Where to start with financial planning

Where to start with financial planning – SWOT analysis

For any founder, CEO or business owner, financial planning is a crucial aspect of building a successful and sustainable business. To learn more about this please check out the Benefits of Financial Planning.

Before diving into the numbers and financial forecasts, it’s essential to take a step back and analyse your business and industry comprehensively.

First Step: clear vision

SWOT Analysis
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InternalStrengthsWeaknesses
ExternalOpportunitiesThreats
Start with a general business plan, analyse and understand your business and industry. Look at the whole area in which the business operates, focusing on industry, competitors, and get crystal clear about where you would like to be in one year’s time, three years’ time and five years’ time.

Study all the advantages and disadvantages that your business has and define a Birds Eye View plan for the business.

One of the most valuable tools for analysing and understanding your business and industry is a SWOT analysis. Probably many of you have already heard about it or even used it in your businesses. But if not, see below.

SWOT analysis

When you start in business, and then at regular intervals, it is a good idea to sit down and perform a SWOT analysis on your business, thinking about your industry, your competitors and your team.

This is an essential exercise that can help you gain a deeper understanding of your business and its environment, and it can also help you adjust your business strategy accordingly.

By conducting a SWOT analysis, you can identify areas where you should focus your attention, and this will lead to improved business performance.

  1. Strengths: What sets your company apart?

    Identify the unique advantages and capabilities your company possesses. These strengths can give you a competitive edge in the market.

    For a creative business for example, the talent and expertise of its employees could be a significant advantage. The reputation built over time could ensure repeat business.

    Or maybe your business has developed a unique service or a framework for delivering consistent results that delight customers.

  2. Weaknesses: What are the pain points in your business?

    Consider the weaknesses within your business that need attention.

    Dependency on key clients, for example, can expose your company to significant risks. The loss of a major client could have a significant impact on cashflow and profitability. Diversifying your client base might be necessary to safeguard against potential financial threats.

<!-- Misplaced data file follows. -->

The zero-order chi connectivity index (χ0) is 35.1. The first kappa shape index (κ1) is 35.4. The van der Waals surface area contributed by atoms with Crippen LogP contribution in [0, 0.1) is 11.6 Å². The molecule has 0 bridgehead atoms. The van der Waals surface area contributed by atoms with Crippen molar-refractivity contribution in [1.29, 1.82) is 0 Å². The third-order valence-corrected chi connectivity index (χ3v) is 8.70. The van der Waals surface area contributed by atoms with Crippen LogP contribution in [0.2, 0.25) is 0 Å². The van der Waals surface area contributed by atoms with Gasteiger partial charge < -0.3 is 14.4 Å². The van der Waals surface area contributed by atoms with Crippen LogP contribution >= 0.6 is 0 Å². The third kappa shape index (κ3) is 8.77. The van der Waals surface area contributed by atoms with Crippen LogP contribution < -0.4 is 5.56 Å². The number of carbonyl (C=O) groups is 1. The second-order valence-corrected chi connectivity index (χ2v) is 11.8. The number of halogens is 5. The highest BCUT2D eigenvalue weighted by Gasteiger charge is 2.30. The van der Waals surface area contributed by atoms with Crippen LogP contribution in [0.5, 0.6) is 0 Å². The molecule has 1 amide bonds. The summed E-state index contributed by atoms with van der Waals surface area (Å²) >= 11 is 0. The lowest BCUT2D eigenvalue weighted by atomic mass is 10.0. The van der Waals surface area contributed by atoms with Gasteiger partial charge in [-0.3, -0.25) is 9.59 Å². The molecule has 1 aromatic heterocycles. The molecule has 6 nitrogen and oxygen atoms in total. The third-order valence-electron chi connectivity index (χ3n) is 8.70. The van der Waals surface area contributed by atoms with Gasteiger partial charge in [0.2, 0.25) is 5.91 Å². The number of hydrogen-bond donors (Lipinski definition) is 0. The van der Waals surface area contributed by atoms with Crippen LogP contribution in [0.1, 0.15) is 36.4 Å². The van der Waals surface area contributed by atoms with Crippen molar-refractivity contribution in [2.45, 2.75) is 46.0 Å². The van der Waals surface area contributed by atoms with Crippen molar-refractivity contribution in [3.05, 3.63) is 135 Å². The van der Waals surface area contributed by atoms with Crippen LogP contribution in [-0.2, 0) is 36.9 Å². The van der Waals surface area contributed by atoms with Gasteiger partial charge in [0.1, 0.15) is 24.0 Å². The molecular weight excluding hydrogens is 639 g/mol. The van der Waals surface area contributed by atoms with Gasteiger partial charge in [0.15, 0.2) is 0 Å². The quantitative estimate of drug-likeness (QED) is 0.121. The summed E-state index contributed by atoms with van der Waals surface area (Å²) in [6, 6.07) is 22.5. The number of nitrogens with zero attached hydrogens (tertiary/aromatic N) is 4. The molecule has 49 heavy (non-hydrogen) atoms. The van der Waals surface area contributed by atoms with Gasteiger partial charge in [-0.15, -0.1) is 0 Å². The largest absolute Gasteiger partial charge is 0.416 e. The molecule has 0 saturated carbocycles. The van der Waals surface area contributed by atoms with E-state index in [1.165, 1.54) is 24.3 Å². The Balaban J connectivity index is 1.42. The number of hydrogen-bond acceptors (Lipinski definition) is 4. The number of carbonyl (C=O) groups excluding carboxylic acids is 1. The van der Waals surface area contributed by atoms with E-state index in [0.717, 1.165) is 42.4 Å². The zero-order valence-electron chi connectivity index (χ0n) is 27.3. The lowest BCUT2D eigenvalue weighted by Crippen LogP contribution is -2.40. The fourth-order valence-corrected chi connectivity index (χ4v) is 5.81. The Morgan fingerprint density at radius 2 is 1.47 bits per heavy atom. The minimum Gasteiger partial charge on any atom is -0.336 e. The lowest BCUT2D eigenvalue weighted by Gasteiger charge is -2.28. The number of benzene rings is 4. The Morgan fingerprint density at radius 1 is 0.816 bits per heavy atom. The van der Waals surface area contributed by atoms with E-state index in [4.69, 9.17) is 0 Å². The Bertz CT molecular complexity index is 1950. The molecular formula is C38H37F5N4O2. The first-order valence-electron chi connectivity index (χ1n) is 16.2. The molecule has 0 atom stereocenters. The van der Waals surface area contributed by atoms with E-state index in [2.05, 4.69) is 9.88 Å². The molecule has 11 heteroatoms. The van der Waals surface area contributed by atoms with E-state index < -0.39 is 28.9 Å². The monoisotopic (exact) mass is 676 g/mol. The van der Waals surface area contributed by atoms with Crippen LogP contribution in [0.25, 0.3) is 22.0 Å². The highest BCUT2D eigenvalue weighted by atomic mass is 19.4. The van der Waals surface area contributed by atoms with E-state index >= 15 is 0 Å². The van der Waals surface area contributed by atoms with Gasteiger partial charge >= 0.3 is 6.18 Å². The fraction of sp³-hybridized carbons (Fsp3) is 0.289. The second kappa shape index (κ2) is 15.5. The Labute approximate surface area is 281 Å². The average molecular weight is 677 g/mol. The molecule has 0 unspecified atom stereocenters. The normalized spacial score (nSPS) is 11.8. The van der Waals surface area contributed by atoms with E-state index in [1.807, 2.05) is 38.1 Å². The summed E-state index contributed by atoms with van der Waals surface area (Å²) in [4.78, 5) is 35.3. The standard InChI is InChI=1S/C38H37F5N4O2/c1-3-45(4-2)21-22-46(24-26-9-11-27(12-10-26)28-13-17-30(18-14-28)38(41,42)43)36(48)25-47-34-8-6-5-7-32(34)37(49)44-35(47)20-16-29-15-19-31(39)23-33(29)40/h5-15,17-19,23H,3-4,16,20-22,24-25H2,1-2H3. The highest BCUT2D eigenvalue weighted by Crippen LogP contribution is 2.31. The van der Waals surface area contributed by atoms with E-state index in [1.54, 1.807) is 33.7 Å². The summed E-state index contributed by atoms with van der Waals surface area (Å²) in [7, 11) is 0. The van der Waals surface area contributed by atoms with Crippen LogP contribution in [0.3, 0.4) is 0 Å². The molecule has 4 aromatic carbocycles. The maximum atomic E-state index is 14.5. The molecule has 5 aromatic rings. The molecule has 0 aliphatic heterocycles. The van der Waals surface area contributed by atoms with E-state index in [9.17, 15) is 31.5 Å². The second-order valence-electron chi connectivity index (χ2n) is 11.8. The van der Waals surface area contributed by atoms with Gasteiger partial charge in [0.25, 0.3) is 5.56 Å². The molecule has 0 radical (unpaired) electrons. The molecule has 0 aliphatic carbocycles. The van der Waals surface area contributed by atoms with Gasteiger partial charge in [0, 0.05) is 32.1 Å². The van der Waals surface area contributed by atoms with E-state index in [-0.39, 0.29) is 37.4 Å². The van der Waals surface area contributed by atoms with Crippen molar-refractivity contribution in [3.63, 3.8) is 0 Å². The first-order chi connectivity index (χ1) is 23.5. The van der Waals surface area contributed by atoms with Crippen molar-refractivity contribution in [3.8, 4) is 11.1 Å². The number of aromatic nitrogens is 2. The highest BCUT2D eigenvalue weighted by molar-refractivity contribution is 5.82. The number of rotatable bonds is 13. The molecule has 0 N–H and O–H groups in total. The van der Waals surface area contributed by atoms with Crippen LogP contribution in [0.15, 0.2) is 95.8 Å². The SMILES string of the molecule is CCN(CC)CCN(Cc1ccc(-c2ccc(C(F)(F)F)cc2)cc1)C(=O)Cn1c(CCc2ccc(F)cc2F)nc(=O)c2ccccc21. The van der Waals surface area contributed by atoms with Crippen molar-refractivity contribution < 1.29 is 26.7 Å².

Additionally, if your business lacks essential skills or expertise in certain areas like marketing or finance, addressing these weaknesses can contribute to overall growth.

  3. Opportunities: What external factors could be leveraged to your advantage?

    Opportunities refer to external factors that your business can capitalise on.

    For example, there may be an opportunity to grow your business in a particular area or to take advantage of favourable macroeconomic conditions.

    The current rise of AI could pave the way for creating efficiency or for redesigning workflows. Embracing remote work culture can unlock access to a global talent pool and expand market reach beyond geographical boundaries.

  4. Threats: What external factors pose risks to your business?

    Threats are external factors that could negatively impact your business. Rapid technological advancements may require continuous investment to maintain a competitive edge. Economic downturns can lead to reduced budgets and lower demand for your services. Additionally, new competitors entering the market might intensify price competition, affecting your margins.

Laying the Foundation for Strategic Decision-Making

The SWOT analysis helps uncover critical insights about your business's internal strengths and weaknesses, as well as external opportunities and threats, providing a sound foundation for strategic decision-making and business planning.

Once you've completed your SWOT analysis and gained clarity on your strengths, weaknesses, opportunities, and threats, it's time to translate these insights into your financial forecast. A robust financial plan based on your SWOT analysis will serve as a roadmap to guide your business toward success and sustainability.